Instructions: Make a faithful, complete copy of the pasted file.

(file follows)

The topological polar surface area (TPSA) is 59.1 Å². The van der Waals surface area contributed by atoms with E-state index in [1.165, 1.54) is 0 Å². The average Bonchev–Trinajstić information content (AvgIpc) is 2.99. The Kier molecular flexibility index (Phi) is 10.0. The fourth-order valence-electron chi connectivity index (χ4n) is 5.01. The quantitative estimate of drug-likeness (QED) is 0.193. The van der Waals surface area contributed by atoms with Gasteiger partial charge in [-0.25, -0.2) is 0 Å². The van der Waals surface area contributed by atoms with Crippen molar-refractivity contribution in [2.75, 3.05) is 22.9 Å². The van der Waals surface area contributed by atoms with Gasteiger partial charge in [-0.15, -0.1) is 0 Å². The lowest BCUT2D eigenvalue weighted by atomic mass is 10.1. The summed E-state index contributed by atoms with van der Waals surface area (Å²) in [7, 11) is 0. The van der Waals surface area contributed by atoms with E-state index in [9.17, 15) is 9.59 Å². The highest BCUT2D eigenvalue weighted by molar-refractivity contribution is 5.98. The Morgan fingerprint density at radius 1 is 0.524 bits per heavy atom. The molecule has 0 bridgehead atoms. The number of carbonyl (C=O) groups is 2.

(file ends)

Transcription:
The topological polar surface area (TPSA) is 59.1 Å². The van der Waals surface area contributed by atoms with E-state index in [1.165, 1.54) is 0 Å². The average Bonchev–Trinajstić information content (AvgIpc) is 2.99. The Kier molecular flexibility index (Phi) is 10.0. The fourth-order valence-electron chi connectivity index (χ4n) is 5.01. The quantitative estimate of drug-likeness (QED) is 0.193. The van der Waals surface area contributed by atoms with Gasteiger partial charge in [-0.25, -0.2) is 0 Å². The van der Waals surface area contributed by atoms with Crippen molar-refractivity contribution in [2.75, 3.05) is 22.9 Å². The van der Waals surface area contributed by atoms with Gasteiger partial charge in [-0.15, -0.1) is 0 Å². The lowest BCUT2D eigenvalue weighted by atomic mass is 10.1. The summed E-state index contributed by atoms with van der Waals surface area (Å²) in [7, 11) is 0. The van der Waals surface area contributed by atoms with E-state index in [9.17, 15) is 9.59 Å². The highest BCUT2D eigenvalue weighted by molar-refractivity contribution is 5.98. The Morgan fingerprint density at radius 1 is 0.524 bits per heavy atom. The molecule has 0 bridgehead atoms. The number of carbonyl (C=O) groups is 2.